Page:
Suzanne Edwards, associate professor of English, and Larry Snyder, professor of industrial and systems engineering, wrote the op ed, "Yes, balancing work and parenting is impossible. Here’s the data," for The Washington Post.
The parents discussed how they struggled to complete their work as professors while home schooling and parenting their children, ages 8 and 12.
"On most days, it feels as if we get a reasonable amount of time to devote to our professional tasks. And yet we are unable to concentrate enough to complete the work," they wrote.
To better understand why nobody at home felt like they were getting the time they needed, they collected data to measure the amount of interruptions they faced from their children within a three hour period.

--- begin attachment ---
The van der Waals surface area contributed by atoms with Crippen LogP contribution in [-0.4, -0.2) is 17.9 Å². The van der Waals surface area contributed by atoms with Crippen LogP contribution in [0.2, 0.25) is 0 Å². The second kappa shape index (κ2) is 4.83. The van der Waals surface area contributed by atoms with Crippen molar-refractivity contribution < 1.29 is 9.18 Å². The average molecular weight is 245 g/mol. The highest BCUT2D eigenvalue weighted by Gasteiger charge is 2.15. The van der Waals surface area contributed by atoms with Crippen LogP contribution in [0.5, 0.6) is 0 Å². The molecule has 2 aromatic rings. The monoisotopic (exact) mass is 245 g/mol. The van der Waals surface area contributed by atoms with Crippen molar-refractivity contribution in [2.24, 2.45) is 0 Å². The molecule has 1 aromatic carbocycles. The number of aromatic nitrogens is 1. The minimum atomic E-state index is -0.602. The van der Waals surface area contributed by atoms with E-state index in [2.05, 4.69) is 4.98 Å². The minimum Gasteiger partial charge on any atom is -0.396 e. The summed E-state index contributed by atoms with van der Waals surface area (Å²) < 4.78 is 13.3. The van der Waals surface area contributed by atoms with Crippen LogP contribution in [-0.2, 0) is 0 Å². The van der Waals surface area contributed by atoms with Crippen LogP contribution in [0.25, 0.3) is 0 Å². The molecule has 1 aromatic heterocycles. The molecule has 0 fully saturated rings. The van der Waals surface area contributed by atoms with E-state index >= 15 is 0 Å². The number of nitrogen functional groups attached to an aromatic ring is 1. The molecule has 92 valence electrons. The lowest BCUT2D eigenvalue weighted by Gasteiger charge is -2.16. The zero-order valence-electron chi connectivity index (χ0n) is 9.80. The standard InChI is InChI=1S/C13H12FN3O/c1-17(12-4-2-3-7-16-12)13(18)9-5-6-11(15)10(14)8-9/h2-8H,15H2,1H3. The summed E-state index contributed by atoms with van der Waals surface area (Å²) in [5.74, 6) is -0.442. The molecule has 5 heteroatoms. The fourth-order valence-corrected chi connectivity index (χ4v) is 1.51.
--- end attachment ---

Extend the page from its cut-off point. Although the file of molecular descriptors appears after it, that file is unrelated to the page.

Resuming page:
"We generated a graph that represented when the on-duty parent was working without interruption, when the parent had to stop working to respond to a child and when the second child interrupted the first child’s interruption. Looked at one way, the situation appeared manageable: Over the course of three hours, the parent on duty was interrupted for a little over half an hour in total, meaning they got almost 2.5 hours of work time. But that time didn’t come in two clean chunks: The parent was interrupted 45 times, an average of 15 times per hour. The average length of an uninterrupted stretch of work time was three minutes, 24 seconds. The longest uninterrupted period was 19 minutes, 35 seconds. The shortest was mere seconds," they explained.
Edwards and Snyder discussed their results and policy solutions that could help parents.
The full op ed can be read online at The Washington Post website.